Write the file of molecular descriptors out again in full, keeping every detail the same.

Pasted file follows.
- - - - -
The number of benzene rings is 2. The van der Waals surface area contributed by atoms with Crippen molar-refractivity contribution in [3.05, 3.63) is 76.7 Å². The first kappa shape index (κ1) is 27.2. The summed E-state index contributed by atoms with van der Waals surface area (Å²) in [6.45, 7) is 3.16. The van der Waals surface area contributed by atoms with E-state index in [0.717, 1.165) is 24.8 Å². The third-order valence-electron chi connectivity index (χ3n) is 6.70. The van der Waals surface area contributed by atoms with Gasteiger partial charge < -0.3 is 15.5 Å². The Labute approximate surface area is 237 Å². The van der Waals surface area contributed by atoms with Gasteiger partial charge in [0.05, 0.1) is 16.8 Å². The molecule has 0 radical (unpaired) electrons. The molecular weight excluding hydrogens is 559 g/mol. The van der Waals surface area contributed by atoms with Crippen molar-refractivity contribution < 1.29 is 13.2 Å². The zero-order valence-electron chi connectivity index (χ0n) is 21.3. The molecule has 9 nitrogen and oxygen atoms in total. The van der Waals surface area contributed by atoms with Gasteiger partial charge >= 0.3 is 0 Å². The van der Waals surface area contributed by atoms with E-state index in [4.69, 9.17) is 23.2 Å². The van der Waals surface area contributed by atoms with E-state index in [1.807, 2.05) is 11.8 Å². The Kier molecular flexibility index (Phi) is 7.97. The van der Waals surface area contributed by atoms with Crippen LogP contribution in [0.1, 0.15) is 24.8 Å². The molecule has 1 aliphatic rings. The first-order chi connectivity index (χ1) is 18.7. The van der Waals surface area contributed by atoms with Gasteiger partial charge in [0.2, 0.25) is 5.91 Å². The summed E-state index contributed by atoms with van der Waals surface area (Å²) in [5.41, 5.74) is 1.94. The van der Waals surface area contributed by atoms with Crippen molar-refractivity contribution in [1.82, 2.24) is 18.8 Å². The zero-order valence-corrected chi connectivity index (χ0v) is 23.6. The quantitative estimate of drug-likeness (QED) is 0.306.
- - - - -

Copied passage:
The number of benzene rings is 2. The van der Waals surface area contributed by atoms with Crippen molar-refractivity contribution in [3.05, 3.63) is 76.7 Å². The first kappa shape index (κ1) is 27.2. The summed E-state index contributed by atoms with van der Waals surface area (Å²) in [6.45, 7) is 3.16. The van der Waals surface area contributed by atoms with E-state index in [0.717, 1.165) is 24.8 Å². The third-order valence-electron chi connectivity index (χ3n) is 6.70. The van der Waals surface area contributed by atoms with Gasteiger partial charge < -0.3 is 15.5 Å². The Labute approximate surface area is 237 Å². The van der Waals surface area contributed by atoms with Gasteiger partial charge in [0.05, 0.1) is 16.8 Å². The molecule has 0 radical (unpaired) electrons. The molecular weight excluding hydrogens is 559 g/mol. The van der Waals surface area contributed by atoms with Crippen molar-refractivity contribution < 1.29 is 13.2 Å². The zero-order valence-electron chi connectivity index (χ0n) is 21.3. The molecule has 9 nitrogen and oxygen atoms in total. The van der Waals surface area contributed by atoms with Gasteiger partial charge >= 0.3 is 0 Å². The van der Waals surface area contributed by atoms with E-state index in [4.69, 9.17) is 23.2 Å². The van der Waals surface area contributed by atoms with E-state index in [1.807, 2.05) is 11.8 Å². The Kier molecular flexibility index (Phi) is 7.97. The van der Waals surface area contributed by atoms with Crippen LogP contribution in [0.1, 0.15) is 24.8 Å². The molecule has 1 aliphatic rings. The first-order chi connectivity index (χ1) is 18.7. The van der Waals surface area contributed by atoms with Gasteiger partial charge in [0.2, 0.25) is 5.91 Å². The summed E-state index contributed by atoms with van der Waals surface area (Å²) in [5.41, 5.74) is 1.94. The van der Waals surface area contributed by atoms with Crippen molar-refractivity contribution in [1.82, 2.24) is 18.8 Å². The zero-order valence-corrected chi connectivity index (χ0v) is 23.6. The quantitative estimate of drug-likeness (QED) is 0.306.